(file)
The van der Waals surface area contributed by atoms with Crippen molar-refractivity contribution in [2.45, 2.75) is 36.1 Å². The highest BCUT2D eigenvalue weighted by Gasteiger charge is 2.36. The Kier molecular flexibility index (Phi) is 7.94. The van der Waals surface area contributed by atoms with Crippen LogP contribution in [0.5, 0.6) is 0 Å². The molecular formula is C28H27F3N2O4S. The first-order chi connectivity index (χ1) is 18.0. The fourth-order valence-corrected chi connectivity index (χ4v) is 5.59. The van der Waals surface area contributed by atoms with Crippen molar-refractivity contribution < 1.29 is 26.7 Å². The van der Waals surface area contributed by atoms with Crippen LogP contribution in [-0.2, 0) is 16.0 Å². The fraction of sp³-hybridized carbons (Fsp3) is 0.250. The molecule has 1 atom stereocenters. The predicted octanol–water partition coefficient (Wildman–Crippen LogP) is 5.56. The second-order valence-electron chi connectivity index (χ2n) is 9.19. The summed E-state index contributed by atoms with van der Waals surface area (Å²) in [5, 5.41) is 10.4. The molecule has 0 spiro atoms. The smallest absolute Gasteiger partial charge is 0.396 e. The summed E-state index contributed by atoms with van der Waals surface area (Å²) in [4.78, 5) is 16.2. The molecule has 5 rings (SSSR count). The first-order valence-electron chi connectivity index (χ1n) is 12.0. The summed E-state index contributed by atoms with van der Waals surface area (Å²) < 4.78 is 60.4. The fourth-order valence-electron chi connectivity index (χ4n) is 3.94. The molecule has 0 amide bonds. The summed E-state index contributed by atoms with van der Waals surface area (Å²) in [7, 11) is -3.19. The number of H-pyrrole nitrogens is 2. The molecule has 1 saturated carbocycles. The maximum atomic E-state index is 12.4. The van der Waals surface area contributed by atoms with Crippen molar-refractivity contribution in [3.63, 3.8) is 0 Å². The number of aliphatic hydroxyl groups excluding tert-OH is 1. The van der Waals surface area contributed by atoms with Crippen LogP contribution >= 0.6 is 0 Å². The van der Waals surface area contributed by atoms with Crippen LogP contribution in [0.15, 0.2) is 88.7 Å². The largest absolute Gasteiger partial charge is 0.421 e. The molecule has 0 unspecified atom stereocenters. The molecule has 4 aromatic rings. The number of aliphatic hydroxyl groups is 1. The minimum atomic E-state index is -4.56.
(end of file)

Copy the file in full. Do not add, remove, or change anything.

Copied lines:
The van der Waals surface area contributed by atoms with Crippen molar-refractivity contribution in [2.45, 2.75) is 36.1 Å². The highest BCUT2D eigenvalue weighted by Gasteiger charge is 2.36. The Kier molecular flexibility index (Phi) is 7.94. The van der Waals surface area contributed by atoms with Crippen LogP contribution in [0.5, 0.6) is 0 Å². The molecular formula is C28H27F3N2O4S. The first-order chi connectivity index (χ1) is 18.0. The fourth-order valence-corrected chi connectivity index (χ4v) is 5.59. The van der Waals surface area contributed by atoms with Crippen molar-refractivity contribution < 1.29 is 26.7 Å². The van der Waals surface area contributed by atoms with Crippen LogP contribution in [-0.2, 0) is 16.0 Å². The fraction of sp³-hybridized carbons (Fsp3) is 0.250. The molecule has 1 atom stereocenters. The predicted octanol–water partition coefficient (Wildman–Crippen LogP) is 5.56. The second-order valence-electron chi connectivity index (χ2n) is 9.19. The summed E-state index contributed by atoms with van der Waals surface area (Å²) in [5, 5.41) is 10.4. The molecule has 0 spiro atoms. The smallest absolute Gasteiger partial charge is 0.396 e. The summed E-state index contributed by atoms with van der Waals surface area (Å²) in [4.78, 5) is 16.2. The molecule has 5 rings (SSSR count). The first-order valence-electron chi connectivity index (χ1n) is 12.0. The summed E-state index contributed by atoms with van der Waals surface area (Å²) < 4.78 is 60.4. The fourth-order valence-electron chi connectivity index (χ4n) is 3.94. The molecule has 0 amide bonds. The summed E-state index contributed by atoms with van der Waals surface area (Å²) in [7, 11) is -3.19. The number of H-pyrrole nitrogens is 2. The molecule has 1 saturated carbocycles. The maximum atomic E-state index is 12.4. The van der Waals surface area contributed by atoms with Crippen molar-refractivity contribution in [3.63, 3.8) is 0 Å². The number of aliphatic hydroxyl groups excluding tert-OH is 1. The van der Waals surface area contributed by atoms with Crippen LogP contribution >= 0.6 is 0 Å². The van der Waals surface area contributed by atoms with Crippen LogP contribution in [0.15, 0.2) is 88.7 Å². The largest absolute Gasteiger partial charge is 0.421 e. The molecule has 0 unspecified atom stereocenters. The molecule has 4 aromatic rings. The number of aliphatic hydroxyl groups is 1. The minimum atomic E-state index is -4.56.